(1595) This poem details the second year of the courtship between Edmund Spenser and Elizabeth Boyle. It uses the linked quatrain pattern of the
Spenserian sonnet and blends the poet's love for the three Elizabeths in his life: his mother, his queen, and his beloved.
The speaker begins the first quatrain with a paean to the letters that make up the name of Elizabeth, because three women bearing that name have made him happy, giving him gifts "of body, fortune and of mind" (l. 4). The second quatrain announces that the first gift came from his mother, who gave him life, while the second gift came from the queen, who has honored him and given him riches. The third quatrain is dedicated to his beloved, who has raised his spirit out of the dust of his widowhood; therefore, of all the people alive, she is most deserving of his praise and glorifying. The final couplet, then, hopes that the three Elizabeths might live forever for giving him those graces.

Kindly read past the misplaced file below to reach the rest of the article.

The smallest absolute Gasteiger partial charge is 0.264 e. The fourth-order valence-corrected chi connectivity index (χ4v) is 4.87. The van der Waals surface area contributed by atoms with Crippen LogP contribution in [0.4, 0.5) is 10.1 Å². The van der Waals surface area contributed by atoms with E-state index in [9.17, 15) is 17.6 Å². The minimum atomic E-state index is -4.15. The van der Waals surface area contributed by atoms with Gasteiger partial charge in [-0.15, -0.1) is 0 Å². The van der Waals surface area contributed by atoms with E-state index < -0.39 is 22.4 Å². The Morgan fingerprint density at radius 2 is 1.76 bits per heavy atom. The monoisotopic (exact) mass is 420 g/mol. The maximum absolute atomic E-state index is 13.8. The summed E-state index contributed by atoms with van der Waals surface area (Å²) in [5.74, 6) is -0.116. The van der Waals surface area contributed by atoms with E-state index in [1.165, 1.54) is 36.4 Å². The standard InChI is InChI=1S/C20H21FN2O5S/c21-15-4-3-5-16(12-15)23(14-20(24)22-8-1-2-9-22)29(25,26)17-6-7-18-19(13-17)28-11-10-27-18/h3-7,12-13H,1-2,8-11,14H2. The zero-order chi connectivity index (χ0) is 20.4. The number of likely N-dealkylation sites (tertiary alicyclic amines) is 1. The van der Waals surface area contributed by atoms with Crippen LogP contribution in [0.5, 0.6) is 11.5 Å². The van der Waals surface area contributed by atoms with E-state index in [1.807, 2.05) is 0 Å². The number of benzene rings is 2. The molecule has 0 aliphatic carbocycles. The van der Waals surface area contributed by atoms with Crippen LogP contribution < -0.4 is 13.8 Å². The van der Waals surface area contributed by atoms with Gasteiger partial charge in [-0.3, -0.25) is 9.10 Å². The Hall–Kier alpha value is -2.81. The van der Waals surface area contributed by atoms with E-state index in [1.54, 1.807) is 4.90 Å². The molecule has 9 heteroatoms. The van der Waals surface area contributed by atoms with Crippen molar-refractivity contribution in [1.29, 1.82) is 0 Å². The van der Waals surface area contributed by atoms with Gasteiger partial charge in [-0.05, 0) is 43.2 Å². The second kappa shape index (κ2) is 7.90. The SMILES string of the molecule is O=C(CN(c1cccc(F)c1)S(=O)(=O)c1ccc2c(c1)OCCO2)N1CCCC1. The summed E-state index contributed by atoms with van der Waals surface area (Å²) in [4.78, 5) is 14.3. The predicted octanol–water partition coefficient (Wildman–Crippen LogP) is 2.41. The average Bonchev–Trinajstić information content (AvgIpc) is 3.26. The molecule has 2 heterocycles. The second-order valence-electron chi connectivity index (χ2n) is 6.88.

See also Amoretti (overview).
Peggy J. Huey
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